Hepatitis B virus genotype, HBsAg mutations and co-infection with HCV in occult HBV infection

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Arababadi, MK
Pourfathollah, AA
Jafarzadeh, A
Hassanshahi, G
Salehi, M
Ahmadabadi, BN
Kennedy, D
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2011
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Abstract

Background: The association between mutations in the hepatitis B surface antigen (HBsAg) gene and the occurrence of occult HBV (OBI) in patients has not been studied adequately to determine if the two are correlated. The current study was aimed to investigate HBsAg mutations, the genotype of HBV and co-infection with HCV in OBI in the central part of Iran to determine any possible associations. Material and methods: In this study, 3700 plasma samples were examined for the presence of HBsAg, anti-HBc and HBV-DNA. All HBsAg-/anti-HBc+/HBV-DNA+ samples were regarded as OBI. The genotype of HBV was identified using Gap-PCR and RT-PCR was used to determine possible co-infection with HCV. Finally, direct sequencing was performed to analyse mutations within the surface antigen gene of HBV in occult versus acute HBV infection. Results: Of the 3700 patient samples analysed, 352 (9.5%) cases were determined to be HBsAg-/anti-HBc+ in which HBV-DNA was detected in 57 (16.1%), these latter patients were classified as OBI. All of the patients studied carried the D genotype. Direct sequencing of the S-gene from occult and acute HBV patients revealed one silent and one glycine to arginine mutation but the acute HBV patients showed an additional mutation (alanine to threonine). All the mutations were outside the range of the alpha-determinant. Furthermore, none of the OBI patients were co-infected with HCV.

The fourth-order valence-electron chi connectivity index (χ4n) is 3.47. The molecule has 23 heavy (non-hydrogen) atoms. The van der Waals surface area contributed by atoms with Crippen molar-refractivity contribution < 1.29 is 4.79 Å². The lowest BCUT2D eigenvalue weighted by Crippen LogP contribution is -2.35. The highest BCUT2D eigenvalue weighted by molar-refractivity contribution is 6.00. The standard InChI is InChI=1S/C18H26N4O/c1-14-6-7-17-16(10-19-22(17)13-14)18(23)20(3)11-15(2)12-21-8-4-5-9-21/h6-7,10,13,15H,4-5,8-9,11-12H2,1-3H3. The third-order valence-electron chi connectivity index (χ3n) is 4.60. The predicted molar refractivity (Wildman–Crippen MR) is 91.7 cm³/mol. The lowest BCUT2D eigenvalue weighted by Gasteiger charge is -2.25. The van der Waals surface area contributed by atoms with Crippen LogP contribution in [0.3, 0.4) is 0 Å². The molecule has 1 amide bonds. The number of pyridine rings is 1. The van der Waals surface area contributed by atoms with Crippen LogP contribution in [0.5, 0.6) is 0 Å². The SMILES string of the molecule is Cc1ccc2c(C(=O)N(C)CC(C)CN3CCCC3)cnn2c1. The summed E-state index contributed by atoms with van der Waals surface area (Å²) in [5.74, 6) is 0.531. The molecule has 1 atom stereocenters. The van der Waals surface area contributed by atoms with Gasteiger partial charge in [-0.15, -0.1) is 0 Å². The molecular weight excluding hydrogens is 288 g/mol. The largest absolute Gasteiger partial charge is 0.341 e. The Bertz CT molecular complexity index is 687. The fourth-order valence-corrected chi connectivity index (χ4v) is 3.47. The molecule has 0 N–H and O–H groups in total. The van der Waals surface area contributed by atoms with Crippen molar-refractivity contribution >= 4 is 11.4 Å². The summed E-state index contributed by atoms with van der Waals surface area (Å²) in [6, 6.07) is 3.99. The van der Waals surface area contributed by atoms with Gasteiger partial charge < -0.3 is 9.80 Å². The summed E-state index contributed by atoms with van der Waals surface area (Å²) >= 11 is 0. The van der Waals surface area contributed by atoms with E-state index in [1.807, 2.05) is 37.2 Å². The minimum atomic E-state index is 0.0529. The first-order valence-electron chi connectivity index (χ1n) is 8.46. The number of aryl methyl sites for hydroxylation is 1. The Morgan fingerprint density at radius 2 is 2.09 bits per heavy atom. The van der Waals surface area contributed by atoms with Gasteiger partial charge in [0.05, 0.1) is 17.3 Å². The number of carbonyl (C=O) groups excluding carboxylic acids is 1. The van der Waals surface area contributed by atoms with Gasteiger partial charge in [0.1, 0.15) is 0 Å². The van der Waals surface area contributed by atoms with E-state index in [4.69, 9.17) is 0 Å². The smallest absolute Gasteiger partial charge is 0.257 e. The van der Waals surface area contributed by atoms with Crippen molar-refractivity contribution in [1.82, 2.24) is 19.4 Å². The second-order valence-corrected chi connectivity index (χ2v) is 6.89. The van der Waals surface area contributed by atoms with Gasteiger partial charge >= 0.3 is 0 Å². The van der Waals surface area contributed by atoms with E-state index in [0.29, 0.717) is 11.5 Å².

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Clinics and Research in Hepatology and Gastroenterology

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35

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8-Sep

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© 2011 Elsevier Ireland Ltd. This is the author-manuscript version of this paper. Reproduced in accordance with the copyright policy of the publisher. Please refer to the journal's website for access to the definitive, published version.

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Clinical sciences

Clinical chemistry (incl. diagnostics)

Medical genetics (excl. cancer genetics)

Humoural immunology and immunochemistry

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